Dry ice is often used to keep items cold during shipping. The United States Postal Service (USPS) allows you to ship dry ice domestically, within certain restrictions. Dry ice is considered a hazardous material and is subject to the USPS regulations concerning shipping hazardous materials.
The USPS does not allow you to ship dry ice internationally. Alternatives to dry ice include self-contained gel coolants, like those often used to keep children's lunch boxes cool. Always check for compliance with the USPS before using any alternate coolant.
Domestic Air Mail
Any package with dry ice that travels by air must contain five pounds of dry ice or less and must be appropriately packaged. Proper packaging involves using enough insulation to ensure that the mailing carton does not become wet from condensation. Additionally, the container must be made of a material such as fiberboard that allows the release of carbon dioxide gas. The package must also be clearly marked with a Department of Transportation warning label that says either "Carbon Dioxide Solid, UN1845" or "Dry Ice, UN1845." Finally, you must complete the appropriate triplicate shipper's form, available at the USPS, declaring that you are shipping dangerous materials and attach a copy to the outside of the shipping container.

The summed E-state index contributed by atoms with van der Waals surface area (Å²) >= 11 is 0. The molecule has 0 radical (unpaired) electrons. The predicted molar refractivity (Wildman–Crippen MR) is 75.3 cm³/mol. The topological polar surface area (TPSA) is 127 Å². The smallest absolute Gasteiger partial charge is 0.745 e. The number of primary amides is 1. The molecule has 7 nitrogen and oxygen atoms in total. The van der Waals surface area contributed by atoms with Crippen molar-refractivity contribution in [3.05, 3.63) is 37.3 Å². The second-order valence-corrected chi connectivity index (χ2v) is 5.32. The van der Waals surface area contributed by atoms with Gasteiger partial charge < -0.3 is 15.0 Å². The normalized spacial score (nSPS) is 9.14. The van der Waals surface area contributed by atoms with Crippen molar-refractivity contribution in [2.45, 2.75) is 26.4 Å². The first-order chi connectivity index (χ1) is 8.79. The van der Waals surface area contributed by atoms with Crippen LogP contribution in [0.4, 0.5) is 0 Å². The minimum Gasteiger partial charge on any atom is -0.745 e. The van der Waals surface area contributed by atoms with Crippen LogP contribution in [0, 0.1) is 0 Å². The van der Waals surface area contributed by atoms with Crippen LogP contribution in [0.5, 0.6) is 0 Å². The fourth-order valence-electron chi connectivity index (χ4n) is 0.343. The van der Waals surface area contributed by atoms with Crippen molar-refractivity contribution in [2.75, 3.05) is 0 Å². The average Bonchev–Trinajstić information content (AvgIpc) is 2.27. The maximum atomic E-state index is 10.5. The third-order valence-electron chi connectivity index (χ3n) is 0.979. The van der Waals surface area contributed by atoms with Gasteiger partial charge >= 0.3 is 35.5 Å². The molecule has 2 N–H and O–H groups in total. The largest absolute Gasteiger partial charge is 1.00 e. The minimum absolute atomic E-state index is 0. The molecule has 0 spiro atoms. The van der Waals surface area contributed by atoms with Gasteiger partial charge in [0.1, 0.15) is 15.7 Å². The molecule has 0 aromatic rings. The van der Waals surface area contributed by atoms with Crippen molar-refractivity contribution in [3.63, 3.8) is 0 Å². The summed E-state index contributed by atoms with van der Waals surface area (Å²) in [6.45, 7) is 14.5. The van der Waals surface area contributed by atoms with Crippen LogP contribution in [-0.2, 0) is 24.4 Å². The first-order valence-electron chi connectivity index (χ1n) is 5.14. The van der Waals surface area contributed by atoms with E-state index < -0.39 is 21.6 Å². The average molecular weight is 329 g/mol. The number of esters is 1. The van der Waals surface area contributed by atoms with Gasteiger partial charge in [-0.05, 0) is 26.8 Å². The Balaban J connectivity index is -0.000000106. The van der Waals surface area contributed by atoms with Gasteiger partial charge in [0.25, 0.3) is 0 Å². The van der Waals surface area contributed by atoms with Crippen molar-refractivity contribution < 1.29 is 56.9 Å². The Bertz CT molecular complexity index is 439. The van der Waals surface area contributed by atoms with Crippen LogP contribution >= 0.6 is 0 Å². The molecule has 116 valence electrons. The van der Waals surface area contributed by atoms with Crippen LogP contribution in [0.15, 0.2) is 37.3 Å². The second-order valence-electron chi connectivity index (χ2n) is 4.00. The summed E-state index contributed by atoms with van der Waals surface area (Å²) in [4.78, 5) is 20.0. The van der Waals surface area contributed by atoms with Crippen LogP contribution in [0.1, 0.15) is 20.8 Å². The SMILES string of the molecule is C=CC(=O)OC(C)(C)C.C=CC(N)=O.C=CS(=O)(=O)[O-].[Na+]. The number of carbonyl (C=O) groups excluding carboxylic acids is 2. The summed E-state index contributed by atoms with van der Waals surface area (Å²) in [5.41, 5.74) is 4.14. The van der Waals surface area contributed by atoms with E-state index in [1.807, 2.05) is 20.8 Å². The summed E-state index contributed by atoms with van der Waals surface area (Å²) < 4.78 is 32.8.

Domestic Surface Mail
Pieces of mail with dry ice that are specifically marked "Surface Mail" or "Surface Mail Only" may contain more than five pounds of dry ice. They must be marked "Carbon Dioxide Solid, UN1845" or "Dry Ice, UN1845" like their air mail counterparts and must be similarly packaged to prevent condensation and moistening. No shipping declaration or DOT Class 9 warning is needed for surface shipping.
Dell Markey is a full-time journalist. When he isn't writing business spotlights for local community papers, he writes and has owned and operated a small business.